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Yan Wang, Jinliang Li, Jonathan Hertz, Michael D Kritzer, Michael S Kapiloff, Jeffrey L Goldberg; The scaffold protein mAKAPα regulates retinal ganglion cell survival and axon growth. Invest. Ophthalmol. Vis. Sci. 2014;55(13):5733.
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© ARVO (1962-2015); The Authors (2016-present)
Central nervous system neurons including retinal ganglion cells (RGCs) die after axon injury. Many molecular signaling pathways, including cAMP, Ca2+ and mitogen-activated protein kinase (MAPK)-dependent pathways, have been implicated in the regulation of neuronal survival and apoptosis. Scaffold protein muscle A-kinase anchoring protein-beta (mAKAP-β) orchestrates localized cAMP, Ca2+, and MAPK-regulated stress signaling in non-neuronal cells. In contrast, the α-isoform of mAKAP expressed in the CNS has not been extensively investigated. The purpose of this study is to investigate the expression of mAKAP and its role in RGC survival and neurite growth.
The expression of mAKAP in RGCs was investigated by western blot and immunostaining. In vitro, purified RGCs were electroporated either with control or anti-mAKAP siRNA and then cultured in growth media for 3 days. RGC survival was investigated using calcein/sytox assay while neurite length was analyzed by high-content microscopy (Cellomics). In vivo, mAKAP was knock out of mature RGCs by injection of AAV2-cre into adult mAKAPfl/fl mice. RGC survival was quantified by counting the number of fluorogold retrograde-labeled RGCs in retina flat mounts 1 week after optic nerve crush.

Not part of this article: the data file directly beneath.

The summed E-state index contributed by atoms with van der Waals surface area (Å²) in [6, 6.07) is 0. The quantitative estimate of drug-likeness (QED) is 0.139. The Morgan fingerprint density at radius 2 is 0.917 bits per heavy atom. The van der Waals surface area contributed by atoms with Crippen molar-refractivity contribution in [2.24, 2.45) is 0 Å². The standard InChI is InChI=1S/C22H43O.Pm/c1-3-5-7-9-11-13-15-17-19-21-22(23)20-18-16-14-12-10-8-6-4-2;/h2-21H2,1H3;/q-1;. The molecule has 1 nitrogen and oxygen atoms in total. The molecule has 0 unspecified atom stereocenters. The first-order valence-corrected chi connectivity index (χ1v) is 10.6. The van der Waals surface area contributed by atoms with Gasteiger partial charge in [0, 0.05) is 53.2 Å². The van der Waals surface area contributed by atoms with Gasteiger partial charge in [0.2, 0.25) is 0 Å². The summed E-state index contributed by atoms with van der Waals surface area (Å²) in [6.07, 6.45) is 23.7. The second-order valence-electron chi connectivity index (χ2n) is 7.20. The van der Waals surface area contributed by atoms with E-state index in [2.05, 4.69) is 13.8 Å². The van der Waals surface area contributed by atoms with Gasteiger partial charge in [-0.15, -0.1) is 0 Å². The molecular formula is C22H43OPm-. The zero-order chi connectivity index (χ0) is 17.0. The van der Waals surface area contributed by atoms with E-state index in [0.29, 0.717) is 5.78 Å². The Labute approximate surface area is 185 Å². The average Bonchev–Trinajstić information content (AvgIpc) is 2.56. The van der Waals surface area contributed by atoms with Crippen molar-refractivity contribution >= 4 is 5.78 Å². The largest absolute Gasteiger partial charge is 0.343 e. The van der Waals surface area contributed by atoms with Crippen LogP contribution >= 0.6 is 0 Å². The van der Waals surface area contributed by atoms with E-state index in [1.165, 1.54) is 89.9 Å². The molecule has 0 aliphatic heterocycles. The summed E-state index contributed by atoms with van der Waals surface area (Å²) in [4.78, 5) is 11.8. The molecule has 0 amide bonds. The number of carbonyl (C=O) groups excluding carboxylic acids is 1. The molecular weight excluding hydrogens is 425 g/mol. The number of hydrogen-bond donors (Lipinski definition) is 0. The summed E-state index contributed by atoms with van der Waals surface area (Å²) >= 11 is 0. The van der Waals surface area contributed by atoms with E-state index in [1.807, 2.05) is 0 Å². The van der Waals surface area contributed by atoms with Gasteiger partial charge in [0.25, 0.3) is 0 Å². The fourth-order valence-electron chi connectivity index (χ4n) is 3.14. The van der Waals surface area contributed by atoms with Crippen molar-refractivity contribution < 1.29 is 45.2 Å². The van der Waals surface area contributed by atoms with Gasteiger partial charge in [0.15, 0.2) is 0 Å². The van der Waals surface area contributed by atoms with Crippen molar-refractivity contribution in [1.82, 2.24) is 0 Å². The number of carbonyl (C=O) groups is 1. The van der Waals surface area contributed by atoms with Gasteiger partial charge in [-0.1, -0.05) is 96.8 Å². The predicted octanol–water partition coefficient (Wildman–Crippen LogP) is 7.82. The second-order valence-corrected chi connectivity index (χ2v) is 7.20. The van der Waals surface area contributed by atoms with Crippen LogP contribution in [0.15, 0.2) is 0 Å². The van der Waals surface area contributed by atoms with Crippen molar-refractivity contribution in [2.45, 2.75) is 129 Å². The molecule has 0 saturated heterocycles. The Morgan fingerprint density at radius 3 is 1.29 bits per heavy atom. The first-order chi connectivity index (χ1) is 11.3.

mAKAPα is expressed in RGCs where it facilitates RGC survival in cell culture and after optic nerve axon injury. mAKAPα was detected in the retinal ganglion cell layer and weakly in the inner plexiform and inner nuclear layers where amacrine, horizontal and bipolar neurons are located. When mAKAPα was deleted early in RGC development in a Math5-cre conditional mAKAP knock-out mouse, RGC density in the adult retina was similar to littermate control mice, indicating that mAKAPα was not necessary for RGC survival during development. In contrast, mAKAPα was necessary for RGC survival after optic nerve injury, revealing a new neuroprotective function for this scaffold.
We have identified mAKAPα expression in RGCs and demonstrated a requirement for mAKAPα in neuronal survival and neurite growth in cell culture and after optic nerve injury in vivo. Future studies will identify the mAKAPα signalosome signaling modules relevant to these processes and may suggest new targets for neuroprotection after injury or in neurodegenerative diseases.
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